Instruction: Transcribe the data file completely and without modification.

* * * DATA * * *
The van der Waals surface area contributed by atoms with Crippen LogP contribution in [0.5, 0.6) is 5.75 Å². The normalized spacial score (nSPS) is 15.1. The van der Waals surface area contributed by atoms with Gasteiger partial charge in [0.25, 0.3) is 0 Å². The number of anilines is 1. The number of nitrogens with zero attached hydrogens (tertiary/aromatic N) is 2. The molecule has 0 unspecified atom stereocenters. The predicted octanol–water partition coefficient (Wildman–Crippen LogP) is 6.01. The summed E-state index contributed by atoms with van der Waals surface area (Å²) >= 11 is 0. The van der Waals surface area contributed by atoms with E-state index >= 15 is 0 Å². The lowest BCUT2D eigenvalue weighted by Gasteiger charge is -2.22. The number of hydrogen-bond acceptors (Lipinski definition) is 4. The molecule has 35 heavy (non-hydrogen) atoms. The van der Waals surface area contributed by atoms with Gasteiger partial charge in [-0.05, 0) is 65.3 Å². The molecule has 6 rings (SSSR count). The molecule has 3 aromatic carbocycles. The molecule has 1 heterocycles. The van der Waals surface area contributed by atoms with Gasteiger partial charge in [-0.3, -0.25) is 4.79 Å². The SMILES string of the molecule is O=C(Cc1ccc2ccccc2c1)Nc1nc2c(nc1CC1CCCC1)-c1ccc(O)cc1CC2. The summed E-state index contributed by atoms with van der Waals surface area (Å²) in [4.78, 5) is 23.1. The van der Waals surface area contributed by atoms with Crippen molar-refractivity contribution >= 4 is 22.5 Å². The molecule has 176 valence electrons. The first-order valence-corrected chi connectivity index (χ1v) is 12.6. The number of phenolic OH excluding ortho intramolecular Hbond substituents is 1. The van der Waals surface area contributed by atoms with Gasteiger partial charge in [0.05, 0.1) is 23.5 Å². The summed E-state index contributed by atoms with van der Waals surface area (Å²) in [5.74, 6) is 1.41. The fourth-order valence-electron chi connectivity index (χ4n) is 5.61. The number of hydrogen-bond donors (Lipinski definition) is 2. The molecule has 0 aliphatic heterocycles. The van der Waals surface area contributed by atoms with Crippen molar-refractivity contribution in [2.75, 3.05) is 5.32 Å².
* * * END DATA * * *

The van der Waals surface area contributed by atoms with Crippen LogP contribution in [0.5, 0.6) is 5.75 Å². The normalized spacial score (nSPS) is 15.1. The van der Waals surface area contributed by atoms with Gasteiger partial charge in [0.25, 0.3) is 0 Å². The number of anilines is 1. The number of nitrogens with zero attached hydrogens (tertiary/aromatic N) is 2. The molecule has 0 unspecified atom stereocenters. The predicted octanol–water partition coefficient (Wildman–Crippen LogP) is 6.01. The summed E-state index contributed by atoms with van der Waals surface area (Å²) >= 11 is 0. The van der Waals surface area contributed by atoms with E-state index >= 15 is 0 Å². The lowest BCUT2D eigenvalue weighted by Gasteiger charge is -2.22. The number of hydrogen-bond acceptors (Lipinski definition) is 4. The molecule has 35 heavy (non-hydrogen) atoms. The van der Waals surface area contributed by atoms with Gasteiger partial charge in [-0.05, 0) is 65.3 Å². The molecule has 6 rings (SSSR count). The molecule has 3 aromatic carbocycles. The molecule has 1 heterocycles. The van der Waals surface area contributed by atoms with Gasteiger partial charge in [-0.3, -0.25) is 4.79 Å². The SMILES string of the molecule is O=C(Cc1ccc2ccccc2c1)Nc1nc2c(nc1CC1CCCC1)-c1ccc(O)cc1CC2. The summed E-state index contributed by atoms with van der Waals surface area (Å²) in [4.78, 5) is 23.1. The van der Waals surface area contributed by atoms with Crippen molar-refractivity contribution >= 4 is 22.5 Å². The molecule has 176 valence electrons. The first-order valence-corrected chi connectivity index (χ1v) is 12.6. The number of phenolic OH excluding ortho intramolecular Hbond substituents is 1. The van der Waals surface area contributed by atoms with Gasteiger partial charge in [0.05, 0.1) is 23.5 Å². The summed E-state index contributed by atoms with van der Waals surface area (Å²) in [5.74, 6) is 1.41. The fourth-order valence-electron chi connectivity index (χ4n) is 5.61. The number of hydrogen-bond donors (Lipinski definition) is 2. The molecule has 0 aliphatic heterocycles. The van der Waals surface area contributed by atoms with Crippen molar-refractivity contribution in [2.75, 3.05) is 5.32 Å².